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Lending Museum Art for Money Arouses Gallic Ire

Should museums make money when they loan out their masterpieces? The topic recently has sparked heated debate among French cultural officials.

NEW YORK—Should museums make money when they loan out their masterpieces? The topic recently has sparked heated debate among French cultural officials.

In particular, several experts have taken issue with aspects of the Louvre’s plans for a satellite museum in Abu Dhabi, the capital of the United Arab Emirates, as well as its collaboration with the High Museum of Art, Atlanta.

French government officials reportedly have been in talks with cultural officials from Abu Dhabi for over a year about the Louvre’s participation in a multibillion development project that seeks to transform the island of Saadiyat into a major tourist destination. (Solomon R. Guggenheim Foundation director Thomas Krens agreed last fall to build the foundation’s largest museum yet, in Abu Dhabi, at a cost that could exceed $200 million; ANL, 5/9/06)

Louvre Atlanta is an ambitious, $18 million three-year partnership whereby the Louvre has already sent major works of art, including some by Raphael and Rembrandt Harmensz. van Rijn, from Paris to Atlanta. The deal calls for a series of exhibitions involving scores of artworks to be loaned for exhibition at the High over a period of three years. The first in the series, “The Royal Collections,” opened last October and continues through September of this year. Meanwhile, the Louvre also is planning an annex, slated to open in 2009 in the northern city of Lens, near Lille and the Belgian border.

A Dec. 12 op-editorial in Le Monde—signed by Françoise Cachin, former director of French museums; Jean Clair, former director of the Picasso Museum, Paris; and art historian Roland Recht—sharply criticizes the deal.

In the piece, headlined “Museums Are Not for Sale,” the three state, “Some of the paintings recognized as the biggest masterpieces of the Louvre’s collection . . . have been dropped off in the affluent city of Coca-Cola. . . . In moral terms, one can only be shocked . . . by the commercial and media-related usage of masterpieces that are part of our national patrimony and foundations of the history of our culture.”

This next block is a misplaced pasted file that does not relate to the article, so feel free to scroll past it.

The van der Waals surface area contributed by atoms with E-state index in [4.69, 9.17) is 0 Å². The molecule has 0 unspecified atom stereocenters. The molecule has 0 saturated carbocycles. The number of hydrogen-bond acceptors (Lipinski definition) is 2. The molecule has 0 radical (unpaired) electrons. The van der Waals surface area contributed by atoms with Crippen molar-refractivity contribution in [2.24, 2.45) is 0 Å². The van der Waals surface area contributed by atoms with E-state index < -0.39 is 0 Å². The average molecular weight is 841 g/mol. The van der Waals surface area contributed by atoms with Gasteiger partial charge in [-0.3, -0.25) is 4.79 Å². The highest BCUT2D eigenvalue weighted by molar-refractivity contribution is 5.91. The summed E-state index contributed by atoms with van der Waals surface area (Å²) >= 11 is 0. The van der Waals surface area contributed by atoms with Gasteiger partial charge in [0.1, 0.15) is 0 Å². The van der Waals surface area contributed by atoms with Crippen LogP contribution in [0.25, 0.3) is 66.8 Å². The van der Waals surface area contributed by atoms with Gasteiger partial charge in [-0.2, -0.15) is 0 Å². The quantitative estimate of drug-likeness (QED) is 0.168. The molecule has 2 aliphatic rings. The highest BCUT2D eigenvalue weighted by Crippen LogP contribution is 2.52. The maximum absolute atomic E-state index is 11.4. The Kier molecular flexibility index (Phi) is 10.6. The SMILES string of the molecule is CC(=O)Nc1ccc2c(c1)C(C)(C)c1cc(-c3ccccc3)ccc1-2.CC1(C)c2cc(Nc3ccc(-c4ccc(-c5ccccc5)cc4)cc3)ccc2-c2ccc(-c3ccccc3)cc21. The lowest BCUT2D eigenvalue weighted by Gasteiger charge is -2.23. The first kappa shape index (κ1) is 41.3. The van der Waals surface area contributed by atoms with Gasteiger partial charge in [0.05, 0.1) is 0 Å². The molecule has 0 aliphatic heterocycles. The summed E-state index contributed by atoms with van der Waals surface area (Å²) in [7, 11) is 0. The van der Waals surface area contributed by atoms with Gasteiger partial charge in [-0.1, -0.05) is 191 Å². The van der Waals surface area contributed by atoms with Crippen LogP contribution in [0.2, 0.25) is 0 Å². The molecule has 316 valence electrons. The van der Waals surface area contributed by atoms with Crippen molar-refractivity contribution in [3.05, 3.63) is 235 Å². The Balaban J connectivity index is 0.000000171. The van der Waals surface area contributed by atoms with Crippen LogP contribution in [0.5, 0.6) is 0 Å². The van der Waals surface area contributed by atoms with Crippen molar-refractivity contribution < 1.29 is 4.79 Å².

The budget for the $18 million project includes a payment from the High to the Louvre of $6.4 million, earmarked for restoration of the French museum’s 18th-century French decorative arts gallery. To date, through a fundraising effort, the High has raised $17 million of the overall goal.

Other funds in the budget are designated for costs associated with insurance, shipping, marketing, advertising and security, according to the High. Officials of the Atlanta museum point out that the money is coming from a special fundraising effort as well as numerous major corporate sponsors in Atlanta, rather than from the museum itself.

While the Le Monde op-editorial claims that the writers “do not look down upon either the money or the support of arts and culture, or America,” they still fret that the partnership could bring the art world “down a path of deviance that soon no one will be able to limit.” Also, they ask, why should the approximately 7 million people who visit the Louvre each year be “denied these worksfor so long?”

In a statement to ARTnewsletter, High Museum director Michael Shapiro said, “The inclusion of ‘Louvre Atlanta’ in the recent editorial in Le Monde was unfortunately inaccurate and misleading, as it focused on loan fees connected with the lending of individual works of art—not on the organization of exhibitions that comprise a project such as ‘Louvre Atlanta.’”

Shapiro says the partnership “advances both the High’s and the Louvre’s missions and museological development. In addition to the scholarship underlying the organization of nine exhibitions, there are publications, curatorial exchanges and educational programming. Furthermore . . . it will bring great works of art to the 68 million Americans that live in the Southeast.”

The Le Monde op-editorial contains strong language about the Louvre’s plans for a satellite museum in Abu Dhabi: “The worst is yet to come. The example of Abu Dhabi is alarming. This country of at most 700,000 inhabitants proposes to construct four museums on a seaside tourist site to increase its appeal. One of these will inevitably be a Guggenheim and one will be ‘French’ and wearing the stamp of ‘Louvre.’”